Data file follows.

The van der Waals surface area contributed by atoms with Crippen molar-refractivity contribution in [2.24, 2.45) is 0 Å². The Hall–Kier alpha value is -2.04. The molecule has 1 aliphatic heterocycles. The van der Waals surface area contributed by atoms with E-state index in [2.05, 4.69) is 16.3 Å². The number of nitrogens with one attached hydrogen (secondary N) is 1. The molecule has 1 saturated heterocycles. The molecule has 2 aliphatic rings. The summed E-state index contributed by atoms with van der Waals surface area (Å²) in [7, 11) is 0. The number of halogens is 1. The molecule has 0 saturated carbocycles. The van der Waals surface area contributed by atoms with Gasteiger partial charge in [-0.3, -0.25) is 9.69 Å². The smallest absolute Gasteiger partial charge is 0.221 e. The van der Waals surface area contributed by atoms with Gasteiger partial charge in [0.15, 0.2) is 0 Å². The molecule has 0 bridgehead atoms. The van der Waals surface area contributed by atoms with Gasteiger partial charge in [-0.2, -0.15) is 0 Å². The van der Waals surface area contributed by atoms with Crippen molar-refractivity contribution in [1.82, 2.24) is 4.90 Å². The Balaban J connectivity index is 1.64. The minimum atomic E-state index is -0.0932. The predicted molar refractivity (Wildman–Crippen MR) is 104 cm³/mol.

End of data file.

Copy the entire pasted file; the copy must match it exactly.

The van der Waals surface area contributed by atoms with Crippen molar-refractivity contribution in [2.24, 2.45) is 0 Å². The Hall–Kier alpha value is -2.04. The molecule has 1 aliphatic heterocycles. The van der Waals surface area contributed by atoms with E-state index in [2.05, 4.69) is 16.3 Å². The number of nitrogens with one attached hydrogen (secondary N) is 1. The molecule has 1 saturated heterocycles. The molecule has 2 aliphatic rings. The summed E-state index contributed by atoms with van der Waals surface area (Å²) in [7, 11) is 0. The number of halogens is 1. The molecule has 0 saturated carbocycles. The van der Waals surface area contributed by atoms with Gasteiger partial charge in [-0.3, -0.25) is 9.69 Å². The smallest absolute Gasteiger partial charge is 0.221 e. The van der Waals surface area contributed by atoms with Gasteiger partial charge in [0.15, 0.2) is 0 Å². The molecule has 0 bridgehead atoms. The van der Waals surface area contributed by atoms with Gasteiger partial charge in [-0.2, -0.15) is 0 Å². The van der Waals surface area contributed by atoms with Crippen molar-refractivity contribution in [1.82, 2.24) is 4.90 Å². The Balaban J connectivity index is 1.64. The minimum atomic E-state index is -0.0932. The predicted molar refractivity (Wildman–Crippen MR) is 104 cm³/mol.